Recently, there has been a lot of press about companies and organizations walking away from the annual performance appraisals. I believe there are many factors contributing to this, but I think the most important – and maybe surprising – is the employees themselves. Most people want to know how they are doing in real time rather than waiting six months or a year for a review. They also want to feel a connection to their boss, and that often means talking often enough so that difficult conversations are few and far between.

This idea works well with a recent article that argued for calling these one-on-ones conversations instead of meetings. Since I’m trying to get all meetings to be seen as a series of conversations, I love that idea. The value of one-on-one sessions is that they can truly be a back-and-forth, give-and-take discussion that leads to transparency, clarity, and progress.

To be truly effective, these conversations need to be “filter-less.” By that I mean both manager and staff member agree to speak openly as well as respectfully. Here are some guidelines that you might include in your organizational culture to promote greater levels of candor and permission and to provide the context and tone for your one-on-one discussions.

Let’s be straight with one another…

  • If you are ever curious or concerned about anything…ask. I’ll tell you the truth.
  • If I have concerns about your performance or hear any concerns from anywhere in the organization, I’ll tell you within one week.
  • If something isn’t working for you, let’s discuss it.

Let’s be accountable to one another…

  • Let’s avoid unfulfilled expectations by being clear and specific when we discuss goals and action items. If it’s not clear… ask.

 Let’s be fair with one another…

  • Decision making will be transparent and open to input and review, yet not everyone will be involved in every decision. Ask for the level of involvement you need.
  • Let’s give one another the benefit of the doubt… and when we make a mistake, let’s have it be no more than a mistake.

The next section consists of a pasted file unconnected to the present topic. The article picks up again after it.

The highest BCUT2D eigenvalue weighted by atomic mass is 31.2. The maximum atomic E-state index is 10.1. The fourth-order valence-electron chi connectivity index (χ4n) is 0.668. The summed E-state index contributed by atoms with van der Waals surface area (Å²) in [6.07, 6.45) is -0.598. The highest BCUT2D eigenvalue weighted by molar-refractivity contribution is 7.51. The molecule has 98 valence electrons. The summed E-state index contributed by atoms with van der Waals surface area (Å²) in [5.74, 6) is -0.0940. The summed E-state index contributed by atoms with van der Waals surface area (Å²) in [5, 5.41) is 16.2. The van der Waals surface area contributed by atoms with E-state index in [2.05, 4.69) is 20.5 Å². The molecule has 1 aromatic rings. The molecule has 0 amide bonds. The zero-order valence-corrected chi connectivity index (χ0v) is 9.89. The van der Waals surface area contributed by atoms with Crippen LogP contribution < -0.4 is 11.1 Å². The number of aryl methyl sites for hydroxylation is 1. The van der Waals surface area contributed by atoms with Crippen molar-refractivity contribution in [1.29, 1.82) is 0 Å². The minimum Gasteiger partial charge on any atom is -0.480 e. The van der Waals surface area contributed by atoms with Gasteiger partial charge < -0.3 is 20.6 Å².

Two Designs for One-on-One Staff Meetings

Here are two one-on-one meeting formats that clients have put into practice with wonderful results. Both are initiated, designed, and led by the staff member, not the manager. While that’s not necessary, there is a powerful level of ownership gained by having the employee be responsible for the meeting.

The Standard Checking-In Meeting

 Action required of employee:

  • Request time on the manager’s calendar.
  • Share proposed agenda two or more days in advance of the meeting.

 Agenda Format:

For each topic:

  • State the issue or topic to be discussed.
  • Provide enough background or context so issue is clear.
  • State the desired outcome for this conversation.

Agenda discussion path:

  • Review recent circumstances and actions
  • Discuss ideas, concerns, issues.
  • Review next steps: Who will do, What, by When.

Action the next day:

  • Employee sends follow-up e-mail to summarize the meeting, if appropriate.

 The 30-60-90: One-on-One Check-In with Team Members

Providing clarity about the future and the focus required to achieve it are important elements of managing people. Three time frames are important—30 days, 60 days, and 90 days—so that longer-term issues get equal attention. These meetings are usually done once each month.

Initiating action required:

  • The staff member sends responses to the questions below to the manager at least one day prior to the meeting so the manager has time to reflect.

Questions to be answered:

  • What has happened recently?
  • What are the desired 30-day outcomes?
  • What are the desired 60-day outcomes?
  • What are the desired 90-day outcomes?

Discussion path for the meeting:

  • Review prior action items.
  • Discuss ideas, concerns, issues.
  • Review next steps: Who will do, What, by When.

As you would expect, this format sets up excellent, purposeful discussions which add to the relationship. In addition, the manager can see where he or she might help team members by clearing roadblocks, selling ideas, or obtaining resources.

One final comment: I’m a big fan of having employees design and lead the meetings they have with the boss or with managers higher in the organization. Managers often don’t have time to think about one-on-one meetings ahead of time, and they sincerely appreciate employees who come into each meeting prepared. It’s another way for you to come across as remarkable.

 

, , , , , , ,